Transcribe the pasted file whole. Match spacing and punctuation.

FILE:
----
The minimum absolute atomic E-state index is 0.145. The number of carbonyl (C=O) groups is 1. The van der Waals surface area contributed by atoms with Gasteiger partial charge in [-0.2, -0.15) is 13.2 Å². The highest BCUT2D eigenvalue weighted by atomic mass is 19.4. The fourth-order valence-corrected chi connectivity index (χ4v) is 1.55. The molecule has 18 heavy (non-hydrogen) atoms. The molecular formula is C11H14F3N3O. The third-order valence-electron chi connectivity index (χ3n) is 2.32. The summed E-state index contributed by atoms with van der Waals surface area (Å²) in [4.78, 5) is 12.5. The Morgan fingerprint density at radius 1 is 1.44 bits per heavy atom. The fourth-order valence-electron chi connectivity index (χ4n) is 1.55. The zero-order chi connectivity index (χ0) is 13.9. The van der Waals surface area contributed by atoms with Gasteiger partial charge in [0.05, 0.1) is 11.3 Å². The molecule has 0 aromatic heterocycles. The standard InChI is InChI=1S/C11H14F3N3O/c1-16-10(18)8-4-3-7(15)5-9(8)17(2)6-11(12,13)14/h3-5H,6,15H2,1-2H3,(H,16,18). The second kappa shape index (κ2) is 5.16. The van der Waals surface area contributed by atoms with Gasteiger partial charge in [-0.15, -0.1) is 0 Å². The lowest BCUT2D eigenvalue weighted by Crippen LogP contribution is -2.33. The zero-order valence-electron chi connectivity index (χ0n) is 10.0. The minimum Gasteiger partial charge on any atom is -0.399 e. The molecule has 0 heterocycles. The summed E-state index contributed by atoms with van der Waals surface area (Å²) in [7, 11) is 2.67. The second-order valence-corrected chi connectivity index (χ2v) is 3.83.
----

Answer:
The minimum absolute atomic E-state index is 0.145. The number of carbonyl (C=O) groups is 1. The van der Waals surface area contributed by atoms with Gasteiger partial charge in [-0.2, -0.15) is 13.2 Å². The highest BCUT2D eigenvalue weighted by atomic mass is 19.4. The fourth-order valence-corrected chi connectivity index (χ4v) is 1.55. The molecule has 18 heavy (non-hydrogen) atoms. The molecular formula is C11H14F3N3O. The third-order valence-electron chi connectivity index (χ3n) is 2.32. The summed E-state index contributed by atoms with van der Waals surface area (Å²) in [4.78, 5) is 12.5. The Morgan fingerprint density at radius 1 is 1.44 bits per heavy atom. The fourth-order valence-electron chi connectivity index (χ4n) is 1.55. The zero-order chi connectivity index (χ0) is 13.9. The van der Waals surface area contributed by atoms with Gasteiger partial charge in [0.05, 0.1) is 11.3 Å². The molecule has 0 aromatic heterocycles. The standard InChI is InChI=1S/C11H14F3N3O/c1-16-10(18)8-4-3-7(15)5-9(8)17(2)6-11(12,13)14/h3-5H,6,15H2,1-2H3,(H,16,18). The second kappa shape index (κ2) is 5.16. The van der Waals surface area contributed by atoms with Gasteiger partial charge in [-0.15, -0.1) is 0 Å². The lowest BCUT2D eigenvalue weighted by Crippen LogP contribution is -2.33. The zero-order valence-electron chi connectivity index (χ0n) is 10.0. The minimum Gasteiger partial charge on any atom is -0.399 e. The molecule has 0 heterocycles. The summed E-state index contributed by atoms with van der Waals surface area (Å²) in [7, 11) is 2.67. The second-order valence-corrected chi connectivity index (χ2v) is 3.83.